Senator RIBICOFF. Is there not something else involved there, too? In giving the Chairman absolute power to give instructions to the staff, to assign work and priority, for all practical purposes, the effective control of all operations vests in the Chairman as against the other five, does it not?

In other words, does not this give you a built-in bias in favor of the Chairman's position !

Mr. CULLITON. I would think so; yes, sir. Mr. FENN. Mr. Chairman, I think we are here in one of those areas where substantive and the administrative tend to overlap. The concern which our Chairman has expressed about conflicting directions from the Commission to the staff have, I would say, been primarily in the substantive area, where the exact shape of a report is going to be affected by the different views of different Commissioners. This is a rather messy process.

Commissioner Culliton may have one view on how a report should be put together, I may have another, Commissioner Thunberg may have a third. Theoretically, the plan is not to affect the substantive decisions of the Commission or the substantive shape of reports.

My own view is that the principal answer to confusion of staff over substantive instructions and requests from individual Commissioners lies in the Commission disciplining itself. And I am sure the Chairman would be very uncomfortable with a plan which forced him into the position of being the only channel of communication between the individual Commissioners and staff on the makeup of one of our reports.

Mr. KAPLOWITZ. If I may speak to that, Mr. Chairman, it is not a question of the Chairman being the only source of communication. The Chairman would always be speaking and relating to the staff the policies and programs and wishes of the Commission. These experts, this firm, as it studied the Commission, found that there was a great void between the staff and the Commission so far as learning what the Commission wants. When we say that we can develop things, we can do things, the fact remains that the Commission has been going on for years and years


years, and now there has been a period of a good many years when we have had Commissioners who are intensely interested in improving our management, but because there are six of us, I think it is just impossible to make very much progress.

Senator RIBICOFF. The thing that is worrying me here is this: This is not really a regulatory agency. You are, to a great extent, a servant of the Congress as well as of the Executive. It was set up that way, three Republicans and three Democrats, for that purpose. Now, suddenly, the right to hire and fire and assign work goes into one man.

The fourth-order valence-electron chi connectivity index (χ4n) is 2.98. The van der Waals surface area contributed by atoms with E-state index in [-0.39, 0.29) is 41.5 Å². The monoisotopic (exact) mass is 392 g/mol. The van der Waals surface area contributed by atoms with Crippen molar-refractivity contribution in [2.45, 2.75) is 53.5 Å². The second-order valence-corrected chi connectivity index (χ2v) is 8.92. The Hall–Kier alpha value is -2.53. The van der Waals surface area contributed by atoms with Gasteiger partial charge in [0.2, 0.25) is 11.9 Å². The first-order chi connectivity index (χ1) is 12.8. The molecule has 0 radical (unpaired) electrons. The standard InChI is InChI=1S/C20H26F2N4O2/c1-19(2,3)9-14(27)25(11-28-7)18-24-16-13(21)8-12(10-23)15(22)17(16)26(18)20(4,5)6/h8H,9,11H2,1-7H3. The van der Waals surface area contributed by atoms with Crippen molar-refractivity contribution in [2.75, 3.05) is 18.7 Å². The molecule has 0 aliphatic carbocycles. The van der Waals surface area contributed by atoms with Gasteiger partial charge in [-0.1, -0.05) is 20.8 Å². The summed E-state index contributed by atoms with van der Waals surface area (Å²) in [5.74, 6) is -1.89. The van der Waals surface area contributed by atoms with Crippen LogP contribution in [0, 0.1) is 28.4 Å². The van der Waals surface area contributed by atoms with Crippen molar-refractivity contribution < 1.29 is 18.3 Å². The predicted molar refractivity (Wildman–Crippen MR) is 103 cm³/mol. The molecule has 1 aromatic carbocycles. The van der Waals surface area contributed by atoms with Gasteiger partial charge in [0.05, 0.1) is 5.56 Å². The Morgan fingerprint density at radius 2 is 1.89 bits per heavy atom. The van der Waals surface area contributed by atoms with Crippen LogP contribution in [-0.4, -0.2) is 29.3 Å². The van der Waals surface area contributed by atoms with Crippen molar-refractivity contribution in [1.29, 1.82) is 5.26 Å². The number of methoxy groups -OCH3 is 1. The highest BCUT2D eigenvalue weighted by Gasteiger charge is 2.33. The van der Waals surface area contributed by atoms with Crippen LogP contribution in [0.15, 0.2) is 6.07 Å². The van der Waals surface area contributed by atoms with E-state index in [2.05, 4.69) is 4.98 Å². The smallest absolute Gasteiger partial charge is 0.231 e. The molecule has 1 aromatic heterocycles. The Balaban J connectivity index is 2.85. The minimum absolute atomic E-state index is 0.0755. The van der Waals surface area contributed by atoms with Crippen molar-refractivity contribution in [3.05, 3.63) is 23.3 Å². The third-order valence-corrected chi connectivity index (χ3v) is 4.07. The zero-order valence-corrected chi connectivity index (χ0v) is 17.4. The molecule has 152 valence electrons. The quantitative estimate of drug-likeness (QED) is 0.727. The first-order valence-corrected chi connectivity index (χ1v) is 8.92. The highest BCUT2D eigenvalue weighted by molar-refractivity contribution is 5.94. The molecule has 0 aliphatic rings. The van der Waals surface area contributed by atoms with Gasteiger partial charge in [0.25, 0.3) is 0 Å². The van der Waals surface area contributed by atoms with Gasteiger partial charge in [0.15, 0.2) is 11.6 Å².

For all practical purposes, does not the Chairman become the absolute boss, and whatever he wants, whatever he does, becomes a reflection of the President who appoints him, rather than an impartial point of view that Congress can rely upon!

Mrs. THUNBERG. Mr. Chairman, may I respond to that?

Senator RIBICOFF. Would you identify yourself for the record, please?

Mr. KAPLOWITZ. Mr. Chairman, this is Commissioner Penelope Thunberg



Mrs. THUNBERG. The way the Tariff Commission operates now is, I think, relevant. We have staff experts. These are people who are economists or commodity industry experts. In the course of an investigation, these experts collect information relating to the subject under consideration from all sources. They prepare for the Commission, then, a factual report which gathers together all of the information related to the investigation.

On the basis of all information, the Commission then comes to a decision.

As I understand the proposed plan, certain new responsibilities will be assigned to the Chairman which have not been assigned to him before. But the Chairman will be governed by the general policies of the Commission in performing these new responsibilities. I would think that this provision—that the Chairman will be governed by the general policies of the Commission-would be sufficient to prohibit any packing of the staff of the Commission at any time.

Senator RIBICOFF. He does not have to. I mean, when all is said and done, the staff, or a group of civil servants, has integrity. Yet there is a certain form and a certain momentum that a bureaucracy takes of the man that comes in when an administration changes. The President appoints a Cabinet or different commissions with very few changes, I remember.

I think when I became Secretary of HEW, out of some 70,000 employees, I had 12 appointments. Practically, every one who had been there since its inception during the various administrations and various Secretaries, remained. There was no intention to change that, and I am sure if a Republican administration comes in to replace this one at some future time, and the President appoints a new Cabinet, the vast majority of the people in the agencies will remain. Then the new Secretary will have another dozen appointments, but the basic staff remains. Therefore, the role of the civil servant is to carry out and reflect the thinking of the administration in the executive branch. No one quarrels with that. That is your job. You are a professional; that is how you do your work.

Now, suddenly, a staff that feels their decisions will be handled by a majority suddenly finds there is really only one boss and that is the Chairman. When that Chairman hands down policies and assigns work, is not the Chairman the man who will determine whether you make a study in one field or another? The Chairman is the one who is going to decide.